Diagnostic imaging  

Siemens and Haifu collaborate on high intensity ultrasound tumour treatment

3 March 2006

Siemens Medical Solutions and Chinese company Chongqing Haifu (Haifu) Technology Co., Ltd. are to collaborate to develop a magnetic resonance imaging (MRI) guided high-intensity focused ultrasound (HIFU) therapy system.

The main applications of this system will focus on women's health treatments including benign uterine fibroids and cancer, as well as malignant and benign tumors of the liver, kidney, pancreas and bone.

"Combining Siemens' MRI technology with Haifu's unmatched clinical expertise in non-invasive, fast HIFU protocols will further the ability to identify and treat tumours, improving care options for doctors and patients alike," said Nancy Gillen, vice president, MRI Division, Siemens Medical Solutions. "With innovations such as Tim technology and powerful applications, Siemens' MRI solutions provide the ideal partner with their ability to visualize disease states and thus allow for earlier treatment."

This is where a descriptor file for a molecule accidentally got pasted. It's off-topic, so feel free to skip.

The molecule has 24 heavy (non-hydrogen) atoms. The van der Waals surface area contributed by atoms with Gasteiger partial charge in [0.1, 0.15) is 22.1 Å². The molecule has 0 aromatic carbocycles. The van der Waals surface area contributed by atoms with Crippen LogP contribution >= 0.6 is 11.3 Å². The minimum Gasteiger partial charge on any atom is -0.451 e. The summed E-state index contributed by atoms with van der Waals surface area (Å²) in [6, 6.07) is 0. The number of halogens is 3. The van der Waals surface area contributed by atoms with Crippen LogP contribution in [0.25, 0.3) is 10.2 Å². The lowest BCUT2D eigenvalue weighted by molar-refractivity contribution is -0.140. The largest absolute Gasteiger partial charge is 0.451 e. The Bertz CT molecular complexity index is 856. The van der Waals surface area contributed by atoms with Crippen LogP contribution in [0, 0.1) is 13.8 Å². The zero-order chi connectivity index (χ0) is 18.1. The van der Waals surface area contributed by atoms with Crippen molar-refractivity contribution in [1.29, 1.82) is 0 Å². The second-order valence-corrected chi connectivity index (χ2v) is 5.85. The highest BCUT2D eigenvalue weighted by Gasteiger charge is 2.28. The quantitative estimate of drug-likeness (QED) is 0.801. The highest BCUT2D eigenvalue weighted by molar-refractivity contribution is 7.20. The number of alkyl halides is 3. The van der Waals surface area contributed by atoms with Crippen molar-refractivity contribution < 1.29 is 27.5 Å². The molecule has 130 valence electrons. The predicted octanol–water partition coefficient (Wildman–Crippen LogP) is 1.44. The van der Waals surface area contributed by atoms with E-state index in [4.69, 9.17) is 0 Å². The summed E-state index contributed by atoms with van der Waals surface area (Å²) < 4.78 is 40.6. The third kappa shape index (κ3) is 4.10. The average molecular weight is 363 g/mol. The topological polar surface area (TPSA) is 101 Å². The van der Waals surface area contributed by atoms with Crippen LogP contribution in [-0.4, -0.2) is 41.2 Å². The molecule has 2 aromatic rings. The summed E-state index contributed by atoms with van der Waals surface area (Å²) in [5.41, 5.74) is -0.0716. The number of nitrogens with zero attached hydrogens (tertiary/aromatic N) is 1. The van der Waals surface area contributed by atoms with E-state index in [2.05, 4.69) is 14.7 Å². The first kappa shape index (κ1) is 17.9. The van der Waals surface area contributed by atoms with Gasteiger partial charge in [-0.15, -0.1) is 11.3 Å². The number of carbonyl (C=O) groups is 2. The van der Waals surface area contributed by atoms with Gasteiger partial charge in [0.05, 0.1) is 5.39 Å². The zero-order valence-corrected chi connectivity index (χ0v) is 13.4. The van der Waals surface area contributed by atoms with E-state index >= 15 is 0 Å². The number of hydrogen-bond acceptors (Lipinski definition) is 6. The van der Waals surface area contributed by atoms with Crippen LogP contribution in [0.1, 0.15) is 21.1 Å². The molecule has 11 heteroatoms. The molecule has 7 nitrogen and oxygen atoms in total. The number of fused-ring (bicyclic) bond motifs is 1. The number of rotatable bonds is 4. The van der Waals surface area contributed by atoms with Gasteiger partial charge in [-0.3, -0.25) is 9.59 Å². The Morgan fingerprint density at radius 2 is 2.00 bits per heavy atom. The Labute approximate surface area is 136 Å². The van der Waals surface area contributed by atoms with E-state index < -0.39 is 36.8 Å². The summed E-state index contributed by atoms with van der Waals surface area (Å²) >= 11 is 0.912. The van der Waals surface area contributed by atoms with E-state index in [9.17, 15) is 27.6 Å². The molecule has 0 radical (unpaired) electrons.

The combination of MRI and HIFU enables improved visualization of tumour morphology and more precise thermal dose control, designed to reduce current treatment times. Further developments involve MRI applications for diagnosis, therapy planning and outcome assessment. Patient treatment will be performed on a special HIFU patient bed inside the bore of Siemens' MRI scanners. For example, the MAGNETOM EspreeTM with Tim (Total imaging matrix) technology is well suited for the treatment since it provides the HIFU beam excellent access to the tumor location as it offers maximum freedom for patient positioning. Sonication of uterine fibroids is expected to take considerably less time than with traditional technology.

"We are excited to partner with Siemens Medical Solutions to offer advanced HIFU technology, improving treatment options to our customers and the medical industry," said Professor Zhibiao Wang, president, Haifu. "Haifu has great international success with ultrasound-guided HIFU treatment and we believe using MRI as a guided imaging modality is the future of this technology, providing a new direction to advance tumour treatment."

To top

To top